WASHINGTON, D.C. — A health plan administrator argues in a May 15 opposition brief to the U.S. Supreme Court that a recent denial of an attorney fees award by the Fifth U.S. Circuit Court of Appeals to a plan participant who, in an earlier appeal, won a procedural victory, did not create confusion courts among courts handling cases under the Employee Retirement Income Security Act (Ariana M. v. Humana Health Plan of Texas, Inc., No. 19-980, U.S. Sup.).
NEW ORLEANS —The Fifth U.S. Circuit Court of Appeals ruled May 14 that an issue of fact should have precluded summary judgment to Humana Health Plan Inc. in an Employee Retirement Income Security Act dispute over the insurer’s partial denial of coverage to a woman who sought hospitalization to treat an eating disorder (Katherine P. v. Humana Health Plan, Inc., No. 19-50276, 5th Cir.; 2020 U.S. App. LEXIS 15465).
MIAMI — A health insurer’s portrayal of an arbitration agreement with a provider as surviving the contract’s termination and existing into perpetuity “borders on frivolous,” a state judge in Florida said May 1 in declining to compel arbitration (Kidz Medical Services Inc. v. UnitedHealthcare of Florida Inc., et al., No. 2019-0234560-CA-01, Fla. Cir., Miami-Dade Co., 2020 Fla. Cir. LEXIS 390).
BATON ROUGE, La. — An expert’s opinions on the differences between communicating by talking and doing so by sign language in a Patient Protection and Affordable Care Act (ACA) suit asserting that a hospital discriminated against a deaf woman by not offering her a sign language interpreter will assist jurors and should not be excluded, a Louisiana federal judge held May 13 (Katrina Rivers Labouliere v. Our Lady of the Lake Hospital, Inc., No. 16-785, M.D. La., 2020 U.S. Dist. LEXIS 84024).
DENVER — A class of insured individuals pursuing an action alleging that air transport companies charged them exorbitant fees may pursue a declaratory order that no contract exists between the parties, but their injunctive and nondeclaratory relief claims fail, a federal judge said May 8 while denying a motion to strike class claims (Jeremey Lee Scarlett, et al. v. Air Methods Corp., et al., Nos. 17-485, 17-502, 17-509, 17-667, 17-791, 17-1771, 19-1951, D. Colo. 2020 U.S. Dist. LEXIS 81382).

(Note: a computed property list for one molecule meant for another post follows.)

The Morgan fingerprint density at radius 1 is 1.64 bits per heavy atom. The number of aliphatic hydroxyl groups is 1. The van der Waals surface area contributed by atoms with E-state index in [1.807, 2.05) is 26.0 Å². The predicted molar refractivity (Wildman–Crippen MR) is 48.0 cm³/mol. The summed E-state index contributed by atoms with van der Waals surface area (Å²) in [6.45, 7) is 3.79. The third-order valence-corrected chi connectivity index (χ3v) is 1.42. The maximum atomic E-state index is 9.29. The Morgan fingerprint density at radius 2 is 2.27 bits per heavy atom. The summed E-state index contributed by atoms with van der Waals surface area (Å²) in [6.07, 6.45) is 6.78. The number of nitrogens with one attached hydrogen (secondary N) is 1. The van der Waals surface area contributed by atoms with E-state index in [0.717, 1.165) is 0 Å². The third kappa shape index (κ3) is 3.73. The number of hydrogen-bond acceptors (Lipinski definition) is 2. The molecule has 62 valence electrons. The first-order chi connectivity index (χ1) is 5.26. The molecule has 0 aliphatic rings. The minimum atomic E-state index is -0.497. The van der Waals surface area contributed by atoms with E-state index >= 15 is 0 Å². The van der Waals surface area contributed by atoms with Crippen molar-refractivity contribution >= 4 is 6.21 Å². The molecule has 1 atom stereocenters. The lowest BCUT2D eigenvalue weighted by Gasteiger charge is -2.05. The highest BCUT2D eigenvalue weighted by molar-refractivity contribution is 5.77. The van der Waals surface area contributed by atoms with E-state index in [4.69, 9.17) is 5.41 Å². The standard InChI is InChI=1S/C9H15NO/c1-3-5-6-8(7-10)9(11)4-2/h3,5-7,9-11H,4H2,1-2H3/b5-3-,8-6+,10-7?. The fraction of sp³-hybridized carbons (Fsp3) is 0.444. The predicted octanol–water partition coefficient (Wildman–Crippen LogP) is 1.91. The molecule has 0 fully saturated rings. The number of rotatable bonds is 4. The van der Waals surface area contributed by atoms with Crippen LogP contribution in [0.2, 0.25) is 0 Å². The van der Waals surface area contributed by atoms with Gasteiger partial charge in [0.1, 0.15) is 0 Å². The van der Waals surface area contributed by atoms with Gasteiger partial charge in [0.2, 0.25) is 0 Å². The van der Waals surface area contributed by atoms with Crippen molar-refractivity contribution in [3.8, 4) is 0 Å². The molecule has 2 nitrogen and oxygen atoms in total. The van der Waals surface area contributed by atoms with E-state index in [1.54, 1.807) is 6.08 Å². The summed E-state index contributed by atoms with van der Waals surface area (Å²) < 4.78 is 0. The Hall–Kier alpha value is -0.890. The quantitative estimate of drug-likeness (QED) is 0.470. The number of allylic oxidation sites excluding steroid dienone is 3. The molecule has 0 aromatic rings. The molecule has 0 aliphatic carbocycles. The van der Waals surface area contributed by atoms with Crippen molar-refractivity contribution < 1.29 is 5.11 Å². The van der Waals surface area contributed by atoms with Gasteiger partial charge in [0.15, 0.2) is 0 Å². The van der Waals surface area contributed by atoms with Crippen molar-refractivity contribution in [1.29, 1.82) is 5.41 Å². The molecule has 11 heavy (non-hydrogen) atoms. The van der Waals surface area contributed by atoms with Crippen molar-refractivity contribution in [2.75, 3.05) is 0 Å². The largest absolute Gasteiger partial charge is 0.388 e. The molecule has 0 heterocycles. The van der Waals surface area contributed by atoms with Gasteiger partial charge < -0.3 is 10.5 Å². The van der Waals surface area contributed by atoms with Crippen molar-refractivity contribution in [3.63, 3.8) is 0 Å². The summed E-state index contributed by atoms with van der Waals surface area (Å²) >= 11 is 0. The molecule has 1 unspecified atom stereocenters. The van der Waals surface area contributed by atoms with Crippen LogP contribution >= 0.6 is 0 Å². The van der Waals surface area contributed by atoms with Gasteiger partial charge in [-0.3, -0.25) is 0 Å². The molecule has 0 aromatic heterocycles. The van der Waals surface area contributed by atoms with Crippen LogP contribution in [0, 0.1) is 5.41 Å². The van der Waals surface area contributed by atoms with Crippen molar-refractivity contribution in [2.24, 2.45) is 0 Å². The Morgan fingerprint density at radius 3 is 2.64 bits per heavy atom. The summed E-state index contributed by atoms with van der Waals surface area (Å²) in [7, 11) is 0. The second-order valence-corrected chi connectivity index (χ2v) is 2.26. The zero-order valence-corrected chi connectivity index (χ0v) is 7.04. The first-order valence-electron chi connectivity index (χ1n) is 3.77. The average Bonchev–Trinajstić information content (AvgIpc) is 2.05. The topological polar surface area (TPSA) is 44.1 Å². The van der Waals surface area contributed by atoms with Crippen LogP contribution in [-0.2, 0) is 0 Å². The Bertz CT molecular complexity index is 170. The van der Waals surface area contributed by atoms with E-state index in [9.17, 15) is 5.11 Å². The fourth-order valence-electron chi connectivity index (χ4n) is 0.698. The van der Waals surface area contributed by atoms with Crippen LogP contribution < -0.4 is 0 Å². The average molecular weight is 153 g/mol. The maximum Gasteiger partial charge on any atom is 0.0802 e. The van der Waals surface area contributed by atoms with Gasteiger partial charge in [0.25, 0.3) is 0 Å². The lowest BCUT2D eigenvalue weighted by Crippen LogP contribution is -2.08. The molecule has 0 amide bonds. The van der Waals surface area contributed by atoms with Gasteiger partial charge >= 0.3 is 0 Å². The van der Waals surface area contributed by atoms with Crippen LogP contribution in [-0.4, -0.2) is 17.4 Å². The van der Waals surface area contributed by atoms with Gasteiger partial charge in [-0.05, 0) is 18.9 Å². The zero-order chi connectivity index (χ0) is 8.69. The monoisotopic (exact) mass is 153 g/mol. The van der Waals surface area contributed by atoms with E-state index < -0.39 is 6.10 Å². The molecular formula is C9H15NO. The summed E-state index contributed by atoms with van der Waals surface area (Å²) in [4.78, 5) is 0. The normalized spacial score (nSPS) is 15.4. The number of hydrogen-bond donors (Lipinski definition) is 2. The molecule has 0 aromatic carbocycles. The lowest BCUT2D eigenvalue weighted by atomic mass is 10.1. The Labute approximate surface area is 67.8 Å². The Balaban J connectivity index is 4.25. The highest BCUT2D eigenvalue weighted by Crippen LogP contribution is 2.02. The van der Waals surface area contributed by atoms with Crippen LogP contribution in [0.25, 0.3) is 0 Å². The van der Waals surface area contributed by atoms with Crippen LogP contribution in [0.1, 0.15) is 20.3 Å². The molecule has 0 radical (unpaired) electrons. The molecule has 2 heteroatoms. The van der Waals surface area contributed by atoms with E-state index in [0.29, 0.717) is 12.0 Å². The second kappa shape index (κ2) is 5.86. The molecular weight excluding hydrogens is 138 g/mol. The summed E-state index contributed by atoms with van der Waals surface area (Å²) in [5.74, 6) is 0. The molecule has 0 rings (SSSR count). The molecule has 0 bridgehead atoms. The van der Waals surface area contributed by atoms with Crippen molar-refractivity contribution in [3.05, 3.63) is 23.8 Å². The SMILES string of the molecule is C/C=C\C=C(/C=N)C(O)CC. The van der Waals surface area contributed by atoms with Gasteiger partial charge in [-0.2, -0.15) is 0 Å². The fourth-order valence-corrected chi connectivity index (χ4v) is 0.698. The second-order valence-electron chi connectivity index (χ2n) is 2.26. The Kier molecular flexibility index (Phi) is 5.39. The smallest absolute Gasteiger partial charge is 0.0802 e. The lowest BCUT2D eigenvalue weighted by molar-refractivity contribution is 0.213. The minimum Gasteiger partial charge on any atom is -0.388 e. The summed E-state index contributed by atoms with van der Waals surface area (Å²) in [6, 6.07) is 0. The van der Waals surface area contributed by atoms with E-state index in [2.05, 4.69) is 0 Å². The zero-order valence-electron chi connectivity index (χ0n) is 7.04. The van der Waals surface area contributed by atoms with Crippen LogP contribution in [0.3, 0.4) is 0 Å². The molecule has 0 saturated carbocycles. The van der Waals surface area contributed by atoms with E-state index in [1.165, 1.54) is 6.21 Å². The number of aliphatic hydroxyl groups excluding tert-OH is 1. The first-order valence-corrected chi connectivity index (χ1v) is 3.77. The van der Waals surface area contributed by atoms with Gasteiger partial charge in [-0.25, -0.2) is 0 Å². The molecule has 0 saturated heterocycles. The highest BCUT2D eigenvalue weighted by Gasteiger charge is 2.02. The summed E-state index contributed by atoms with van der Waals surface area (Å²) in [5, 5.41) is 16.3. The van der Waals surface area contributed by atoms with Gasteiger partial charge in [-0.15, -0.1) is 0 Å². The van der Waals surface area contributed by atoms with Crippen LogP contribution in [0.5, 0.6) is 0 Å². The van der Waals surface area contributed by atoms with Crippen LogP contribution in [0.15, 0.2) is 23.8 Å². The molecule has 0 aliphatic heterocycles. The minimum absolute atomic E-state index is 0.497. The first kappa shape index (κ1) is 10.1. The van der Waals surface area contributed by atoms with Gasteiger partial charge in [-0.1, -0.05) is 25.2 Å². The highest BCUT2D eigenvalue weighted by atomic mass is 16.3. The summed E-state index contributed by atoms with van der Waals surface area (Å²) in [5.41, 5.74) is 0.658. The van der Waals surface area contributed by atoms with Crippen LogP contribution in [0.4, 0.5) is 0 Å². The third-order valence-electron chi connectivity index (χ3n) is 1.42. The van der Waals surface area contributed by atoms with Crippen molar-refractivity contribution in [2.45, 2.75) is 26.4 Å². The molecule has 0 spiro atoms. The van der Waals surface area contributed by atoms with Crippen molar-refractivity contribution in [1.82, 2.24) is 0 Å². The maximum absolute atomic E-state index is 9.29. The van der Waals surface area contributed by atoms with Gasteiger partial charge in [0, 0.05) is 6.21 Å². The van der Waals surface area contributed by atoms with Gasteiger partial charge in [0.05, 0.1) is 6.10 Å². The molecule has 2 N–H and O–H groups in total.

YAKIMA, Wash. — A plaintiff credibly alleges that her insurer overstated its provider network, causing her to spend money on out-of-network care, but the individualized issues required for a remedy and the existence of superior methods of seeking relief doom the class, a federal judge in Washington said May 12 (Cynthia Harvey, et al. v. Centene Corp., et al., No. 18-12, E.D. Wash., 2020 U.S. Dist. LEXIS 83642).
WASHINGTON, D.C. — Nothing prevents a dialysis provider from pursuing reimbursement claims under a federal health insurance policy as an assignee, a federal judge in the District of Columbia said May 8 (RAI Care Centers of Maryland I v. Office of Personnel Management, No. 18-3151, D. D.C., 2020 U.S. Dist. LEXIS 81431).
LOS ANGELES — A facility provided medically necessary treatments to insureds with plans covering mental health and substance abuse treatments but was not reimbursed for the care, a plaintiff alleges in a May 7 consolidated amended complaint (ABC Services Group Inc v. Health Net of California Inc., et al., No. 19-243, C.D. Calif.).
NEW YORK — A deaf woman’s testimony at trial that she requested American Sign Language (ASL) interpreters does not entitled her to judgment, and nothing in a trial over alleged discrimination under the Patient Protection and Affordable Care Act (ACA) and other laws warrants granting a new one, a federal judge in New York said March 26 (Lizzette Vega-Ruiz v. Montefiore Medical Center, No. 17-1804, S.D. N.Y., 2020 U.S. Dist. LEXIS 53285).
BALTIMORE — The ethical and financial implications of a rule requiring strict separation of medical and abortion services for Title X funding recipients featured heavily in oral arguments before the Fourth Circuit U.S. Court of Appeals on May 7 (Mayor and City Council of Baltimore v. Alex M. Azar II, et al., Nos. 19-1614, 20-1215, 4th Cir.).
SALT LAKE CITY — A woman denied coverage for residential mental health treatments under an Employee Retirement Income Security Act plan is entitled to discovery into documents showing how the insurers calculated reimbursements and imposed nonquantitative treatment limitations, a federal judge in Utah said May 6 (Jane Doe v. Intermountain Healthcare Inc., et al., No. 18-00807, D. Utah, 2020 U.S. Dist. LEXIS 80809).